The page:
What to do if your dog is stung by a bee or wasp

Most of the time, if your dog is stung by a bee or wasp, the worst they will end up with is a swollen face or paw and some localised pain and irritation. Though your dog might appear distressed when they’ve been stung, this pain should go away after a short period of time.

In some cases, however, your dog may be allergic to the poison that is injected by the bee or wasp sting. If not treated this could result in a severe reaction or even death. If your dog is stung somewhere like the throat or mouth, or stung several times in one go, contact your vet as soon as possible for advice. Your vet will most likely ask you to bring your dog in straight away.

Signs that your dog has been stung by a bee or wasp

  • Biting or giving attention to the place they have been stung
  • Whining
  • Swelling in a specific area
  • Holding up the affected area e.g. their paw
  • Pawing at the affected area e.g. their face, mouth or throat

Signs of an allergic reaction when your dog is stung by a bee or wasp

  • Vomiting
  • Rapid breathing or difficulty breathing
  • Weakness or collapsing
  • Pale gums
  • Diarrhoea
  • Excessive swelling around the sting and spreading away from it

If your dog is displaying any of these signs, you should contact your vet immediately and make arrangements to take your dog in for emergency treatment.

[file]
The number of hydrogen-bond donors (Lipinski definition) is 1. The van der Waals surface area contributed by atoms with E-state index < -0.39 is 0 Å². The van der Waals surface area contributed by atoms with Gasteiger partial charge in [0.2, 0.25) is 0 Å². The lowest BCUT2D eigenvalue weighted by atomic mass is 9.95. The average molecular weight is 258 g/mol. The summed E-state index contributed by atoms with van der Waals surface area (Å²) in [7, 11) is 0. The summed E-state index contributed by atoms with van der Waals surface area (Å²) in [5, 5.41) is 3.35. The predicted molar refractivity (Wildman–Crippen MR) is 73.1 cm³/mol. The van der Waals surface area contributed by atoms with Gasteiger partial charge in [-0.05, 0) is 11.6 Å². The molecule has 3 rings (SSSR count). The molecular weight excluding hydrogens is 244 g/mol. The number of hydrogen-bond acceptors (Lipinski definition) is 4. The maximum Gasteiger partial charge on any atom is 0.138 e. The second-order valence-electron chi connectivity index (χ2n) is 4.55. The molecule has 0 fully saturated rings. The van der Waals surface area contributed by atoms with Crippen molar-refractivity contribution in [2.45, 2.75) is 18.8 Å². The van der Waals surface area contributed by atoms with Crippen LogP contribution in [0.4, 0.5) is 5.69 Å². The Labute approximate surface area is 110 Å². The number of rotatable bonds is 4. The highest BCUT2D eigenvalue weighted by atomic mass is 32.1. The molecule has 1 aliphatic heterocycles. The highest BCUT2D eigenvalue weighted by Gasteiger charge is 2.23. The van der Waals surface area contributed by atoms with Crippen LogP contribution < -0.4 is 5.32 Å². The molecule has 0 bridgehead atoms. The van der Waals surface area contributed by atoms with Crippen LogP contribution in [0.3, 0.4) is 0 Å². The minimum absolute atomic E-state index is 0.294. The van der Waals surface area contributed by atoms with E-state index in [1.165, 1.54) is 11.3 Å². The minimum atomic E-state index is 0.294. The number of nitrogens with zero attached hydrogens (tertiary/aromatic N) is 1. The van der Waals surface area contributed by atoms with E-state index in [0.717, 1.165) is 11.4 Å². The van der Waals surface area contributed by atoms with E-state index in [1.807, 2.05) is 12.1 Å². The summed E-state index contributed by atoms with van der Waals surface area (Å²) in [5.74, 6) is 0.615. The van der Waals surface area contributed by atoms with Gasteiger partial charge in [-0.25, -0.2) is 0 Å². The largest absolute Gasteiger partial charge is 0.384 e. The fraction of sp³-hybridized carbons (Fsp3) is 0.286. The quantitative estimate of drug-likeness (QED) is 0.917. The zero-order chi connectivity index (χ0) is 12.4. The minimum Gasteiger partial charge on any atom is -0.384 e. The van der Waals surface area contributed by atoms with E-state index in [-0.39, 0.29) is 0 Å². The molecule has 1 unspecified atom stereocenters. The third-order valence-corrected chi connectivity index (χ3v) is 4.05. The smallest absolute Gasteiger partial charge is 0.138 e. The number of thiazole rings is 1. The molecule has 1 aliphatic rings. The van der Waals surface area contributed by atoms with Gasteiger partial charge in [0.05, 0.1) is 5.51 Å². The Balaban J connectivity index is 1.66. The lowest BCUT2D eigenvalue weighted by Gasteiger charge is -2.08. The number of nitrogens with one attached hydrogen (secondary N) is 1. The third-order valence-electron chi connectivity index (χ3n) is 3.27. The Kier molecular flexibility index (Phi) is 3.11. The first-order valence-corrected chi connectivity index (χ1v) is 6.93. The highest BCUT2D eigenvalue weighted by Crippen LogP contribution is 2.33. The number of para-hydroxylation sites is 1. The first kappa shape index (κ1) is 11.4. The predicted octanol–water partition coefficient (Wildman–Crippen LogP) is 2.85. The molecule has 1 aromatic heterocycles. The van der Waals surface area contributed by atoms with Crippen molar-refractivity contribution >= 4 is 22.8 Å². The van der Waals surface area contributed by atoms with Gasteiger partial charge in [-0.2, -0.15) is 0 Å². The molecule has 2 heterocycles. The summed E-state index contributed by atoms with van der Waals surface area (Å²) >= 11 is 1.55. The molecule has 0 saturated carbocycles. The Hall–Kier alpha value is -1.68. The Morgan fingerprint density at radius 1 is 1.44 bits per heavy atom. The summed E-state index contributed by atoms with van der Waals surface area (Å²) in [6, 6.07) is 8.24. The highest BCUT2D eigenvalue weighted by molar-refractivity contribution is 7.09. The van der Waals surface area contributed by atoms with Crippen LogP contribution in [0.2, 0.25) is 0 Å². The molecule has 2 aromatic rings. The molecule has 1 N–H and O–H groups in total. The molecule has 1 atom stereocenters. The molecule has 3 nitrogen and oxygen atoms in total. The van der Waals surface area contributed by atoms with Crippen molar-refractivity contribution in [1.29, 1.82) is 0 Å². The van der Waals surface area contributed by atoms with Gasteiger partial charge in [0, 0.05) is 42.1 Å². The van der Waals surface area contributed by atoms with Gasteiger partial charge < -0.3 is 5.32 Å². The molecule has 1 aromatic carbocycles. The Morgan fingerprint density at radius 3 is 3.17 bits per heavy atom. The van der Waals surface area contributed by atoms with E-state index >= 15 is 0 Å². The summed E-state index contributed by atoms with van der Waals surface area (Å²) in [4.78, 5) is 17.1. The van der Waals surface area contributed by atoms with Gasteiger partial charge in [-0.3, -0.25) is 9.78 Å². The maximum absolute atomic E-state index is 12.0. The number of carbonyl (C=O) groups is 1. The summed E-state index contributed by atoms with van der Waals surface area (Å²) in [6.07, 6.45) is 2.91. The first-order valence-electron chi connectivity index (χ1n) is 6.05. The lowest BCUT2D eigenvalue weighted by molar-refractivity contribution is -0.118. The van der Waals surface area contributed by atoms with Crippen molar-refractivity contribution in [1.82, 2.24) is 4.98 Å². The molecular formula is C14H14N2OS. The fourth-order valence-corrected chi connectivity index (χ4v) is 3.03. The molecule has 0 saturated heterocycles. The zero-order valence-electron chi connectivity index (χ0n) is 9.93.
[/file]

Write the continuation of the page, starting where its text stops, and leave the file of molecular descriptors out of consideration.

What to do if your dog has been stung

Quickly remove the sting using a credit card or something similar to scrape it out. Be careful to scrape from below the venom sac and don’t squeeze or pull the sting out as this can release more venom and prolong the irritation.

Once you’ve done this, run a clean tea towel or cloth under the cold tap and hold it against where your dog was stung to reduce the swelling. Ice is good to quickly soothe the site of the sting but be careful not to shock your dog with the sudden temperature change and sensation.

Your dog is likely to be agitated and irritated by the sting, so as much as possible try to calm them down and keep them cool. It’s important that you try to remain calm too.

Keep an eye out for any signs of an allergic reaction that might develop within the first few hours.

Some people recommend over the counter antihistamines when your dog has been stung, but certain ingredients in different brands can be fatal to animals. If you choose to do this, you should always check with your vet to make sure you are giving the right drug, and in the right quantity for your dog’s size and weight.


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